Outside of being one of Hollywood’s most sought-after actresses, Tessa Thompson is an advocate for Black lives and social justice. The Creed star tells Porter magazine in a new cover story that she hopes to continue to use her platform to bring awareness to the larger issues occurring in the industry and throughout the country.
“I can’t be a person at this moment in time and not want to talk about what’s happening in the world,” she explains. “I don’t think any artist necessarily has a responsibility to try being an agent of change, but, for me, it’s always been something that feels compelling. And if there’s a risk in speaking up, it’s always felt worth it. I’m just continuing to try to learn how to show up in those spaces and to pass the mic to folks who know a lot more than me.”
Elsewhere in the conversation, Thompson discussed that she doesn’t care if she loses out on work opportunities because of her advocacy.
“Anyone who wouldn’t want to work with me because I’m a person at this time fighting [that] the value and dignity of Black lives need to be protected…I really don’t want to work with them,” she continues. “It’s my life and it’s important that my core values line up with my creative ecosystem.”
On Instagram especially, the 36-year-old works to bring Black voices and stories to the forefront. In June, she let fans know about a petition to replace a statue of a “tired old colonizer” with one of LGBTQ rights pioneer and trans activist Marsha P. Johnson. Additionally, she educated fans about The Chicago Community Trust, which focuses on “closing the racial and ethnic wealth gap,” and handed over her IG page to their CEO for a takeover. Chicago has seen a staggeringly disproportionate effect on Black and Latinx communities as a result of COVID-19.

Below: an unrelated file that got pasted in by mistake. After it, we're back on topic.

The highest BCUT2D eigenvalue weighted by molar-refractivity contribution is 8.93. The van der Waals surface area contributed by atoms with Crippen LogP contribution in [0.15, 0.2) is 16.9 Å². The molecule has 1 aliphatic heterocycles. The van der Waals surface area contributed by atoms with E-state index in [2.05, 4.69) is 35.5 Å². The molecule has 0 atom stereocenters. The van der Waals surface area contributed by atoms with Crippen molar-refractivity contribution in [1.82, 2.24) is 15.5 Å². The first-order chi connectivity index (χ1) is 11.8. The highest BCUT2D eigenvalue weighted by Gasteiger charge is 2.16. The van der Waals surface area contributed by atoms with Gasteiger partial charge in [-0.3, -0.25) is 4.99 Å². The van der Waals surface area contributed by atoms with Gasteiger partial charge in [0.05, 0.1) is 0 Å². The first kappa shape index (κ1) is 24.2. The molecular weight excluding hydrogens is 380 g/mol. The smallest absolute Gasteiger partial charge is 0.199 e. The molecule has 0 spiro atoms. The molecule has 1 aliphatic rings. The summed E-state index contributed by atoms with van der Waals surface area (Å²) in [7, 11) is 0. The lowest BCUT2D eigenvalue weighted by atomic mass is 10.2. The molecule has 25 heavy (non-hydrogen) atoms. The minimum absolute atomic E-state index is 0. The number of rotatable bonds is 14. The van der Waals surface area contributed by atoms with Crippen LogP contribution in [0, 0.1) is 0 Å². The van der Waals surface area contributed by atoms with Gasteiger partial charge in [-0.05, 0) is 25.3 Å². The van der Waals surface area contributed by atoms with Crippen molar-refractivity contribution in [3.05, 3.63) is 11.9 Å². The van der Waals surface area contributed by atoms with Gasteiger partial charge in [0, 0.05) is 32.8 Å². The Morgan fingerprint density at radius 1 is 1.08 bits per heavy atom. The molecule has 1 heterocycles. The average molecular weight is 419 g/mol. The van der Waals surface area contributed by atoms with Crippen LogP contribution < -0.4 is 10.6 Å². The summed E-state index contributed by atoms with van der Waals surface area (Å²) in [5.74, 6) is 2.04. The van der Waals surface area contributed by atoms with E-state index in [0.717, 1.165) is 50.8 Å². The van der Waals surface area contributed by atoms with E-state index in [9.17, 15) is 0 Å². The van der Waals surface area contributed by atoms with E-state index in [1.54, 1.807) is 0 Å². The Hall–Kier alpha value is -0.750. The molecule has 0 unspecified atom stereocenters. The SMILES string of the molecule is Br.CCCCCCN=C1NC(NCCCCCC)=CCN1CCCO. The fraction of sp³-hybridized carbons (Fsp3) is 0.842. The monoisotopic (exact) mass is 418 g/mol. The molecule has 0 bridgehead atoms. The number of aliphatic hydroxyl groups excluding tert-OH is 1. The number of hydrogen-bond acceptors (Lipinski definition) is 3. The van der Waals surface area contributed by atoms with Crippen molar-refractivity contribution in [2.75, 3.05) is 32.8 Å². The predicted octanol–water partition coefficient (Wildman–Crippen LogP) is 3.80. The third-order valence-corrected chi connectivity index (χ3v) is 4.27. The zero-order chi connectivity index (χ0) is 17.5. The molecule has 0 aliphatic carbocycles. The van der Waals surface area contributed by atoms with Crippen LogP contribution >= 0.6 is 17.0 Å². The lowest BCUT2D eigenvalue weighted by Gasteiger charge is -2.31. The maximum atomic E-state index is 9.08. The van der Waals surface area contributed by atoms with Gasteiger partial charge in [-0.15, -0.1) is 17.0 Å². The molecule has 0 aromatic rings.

Outside of acting and activism, the 36-year-old is also a budding producer. She worked as an executive producer for writer-director Eugene Ashe’s upcoming film Sylvie’s Love, in which she will also star alongside Nnamdi Asomugha (who also happens to be married to Kerry Washington). She tells Porter that the film itself is reminiscent of The Notebook, but from a more personal standpoint.
“To make a film that centers around two Black people falling in love felt really impactful to me,” she explains. “I think even in these moments of peril and pain, it shows we’re still having dinner, we’re still celebrating, we’re still singing songs, we’re still making love and doing all the other things that we do as humans to sustain us.”
As far as projects in the works for Thompson, she nabbed a lead role in actress Rebecca Hall’s directorial debut Passing alongside Ruth Negga, which pertains to the privileges of passing for white and colorism during the 1920s. It’s based on the Nella Larsen book of the same name.
Read the entire interview here.
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